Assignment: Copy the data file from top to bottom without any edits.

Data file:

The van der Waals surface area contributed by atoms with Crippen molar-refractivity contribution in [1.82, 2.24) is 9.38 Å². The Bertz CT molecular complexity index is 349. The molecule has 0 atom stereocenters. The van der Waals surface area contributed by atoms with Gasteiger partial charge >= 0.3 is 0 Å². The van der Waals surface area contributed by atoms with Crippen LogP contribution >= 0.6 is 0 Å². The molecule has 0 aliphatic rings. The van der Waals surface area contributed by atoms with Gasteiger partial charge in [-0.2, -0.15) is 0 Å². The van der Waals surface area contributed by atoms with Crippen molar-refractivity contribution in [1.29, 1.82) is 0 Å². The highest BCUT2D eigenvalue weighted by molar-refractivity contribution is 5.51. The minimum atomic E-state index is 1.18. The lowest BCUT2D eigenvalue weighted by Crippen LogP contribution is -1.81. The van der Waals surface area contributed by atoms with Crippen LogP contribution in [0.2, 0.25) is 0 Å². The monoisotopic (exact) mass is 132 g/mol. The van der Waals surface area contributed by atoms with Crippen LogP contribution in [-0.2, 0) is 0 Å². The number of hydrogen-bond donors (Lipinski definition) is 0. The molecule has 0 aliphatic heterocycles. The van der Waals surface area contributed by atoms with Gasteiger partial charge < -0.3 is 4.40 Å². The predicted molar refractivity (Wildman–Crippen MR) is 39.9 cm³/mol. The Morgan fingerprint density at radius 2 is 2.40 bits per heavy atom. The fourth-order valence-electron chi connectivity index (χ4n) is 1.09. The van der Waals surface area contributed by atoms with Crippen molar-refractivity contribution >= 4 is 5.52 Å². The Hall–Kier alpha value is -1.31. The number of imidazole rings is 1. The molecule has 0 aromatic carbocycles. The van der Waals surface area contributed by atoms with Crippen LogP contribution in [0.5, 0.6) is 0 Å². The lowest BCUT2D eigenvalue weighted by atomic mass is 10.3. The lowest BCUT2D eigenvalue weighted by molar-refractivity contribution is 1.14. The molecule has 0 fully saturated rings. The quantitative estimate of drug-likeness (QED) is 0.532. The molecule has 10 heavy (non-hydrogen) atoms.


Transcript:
The van der Waals surface area contributed by atoms with Crippen molar-refractivity contribution in [1.82, 2.24) is 9.38 Å². The Bertz CT molecular complexity index is 349. The molecule has 0 atom stereocenters. The van der Waals surface area contributed by atoms with Gasteiger partial charge >= 0.3 is 0 Å². The van der Waals surface area contributed by atoms with Crippen LogP contribution >= 0.6 is 0 Å². The molecule has 0 aliphatic rings. The van der Waals surface area contributed by atoms with Gasteiger partial charge in [-0.2, -0.15) is 0 Å². The van der Waals surface area contributed by atoms with Crippen molar-refractivity contribution in [1.29, 1.82) is 0 Å². The highest BCUT2D eigenvalue weighted by molar-refractivity contribution is 5.51. The minimum atomic E-state index is 1.18. The lowest BCUT2D eigenvalue weighted by Crippen LogP contribution is -1.81. The van der Waals surface area contributed by atoms with Crippen LogP contribution in [0.2, 0.25) is 0 Å². The monoisotopic (exact) mass is 132 g/mol. The van der Waals surface area contributed by atoms with Crippen LogP contribution in [-0.2, 0) is 0 Å². The number of hydrogen-bond donors (Lipinski definition) is 0. The molecule has 0 aliphatic heterocycles. The van der Waals surface area contributed by atoms with Gasteiger partial charge < -0.3 is 4.40 Å². The predicted molar refractivity (Wildman–Crippen MR) is 39.9 cm³/mol. The Morgan fingerprint density at radius 2 is 2.40 bits per heavy atom. The fourth-order valence-electron chi connectivity index (χ4n) is 1.09. The van der Waals surface area contributed by atoms with Crippen molar-refractivity contribution >= 4 is 5.52 Å². The Hall–Kier alpha value is -1.31. The number of imidazole rings is 1. The molecule has 0 aromatic carbocycles. The van der Waals surface area contributed by atoms with Crippen LogP contribution in [0.5, 0.6) is 0 Å². The lowest BCUT2D eigenvalue weighted by atomic mass is 10.3. The lowest BCUT2D eigenvalue weighted by molar-refractivity contribution is 1.14. The molecule has 0 fully saturated rings. The quantitative estimate of drug-likeness (QED) is 0.532. The molecule has 10 heavy (non-hydrogen) atoms.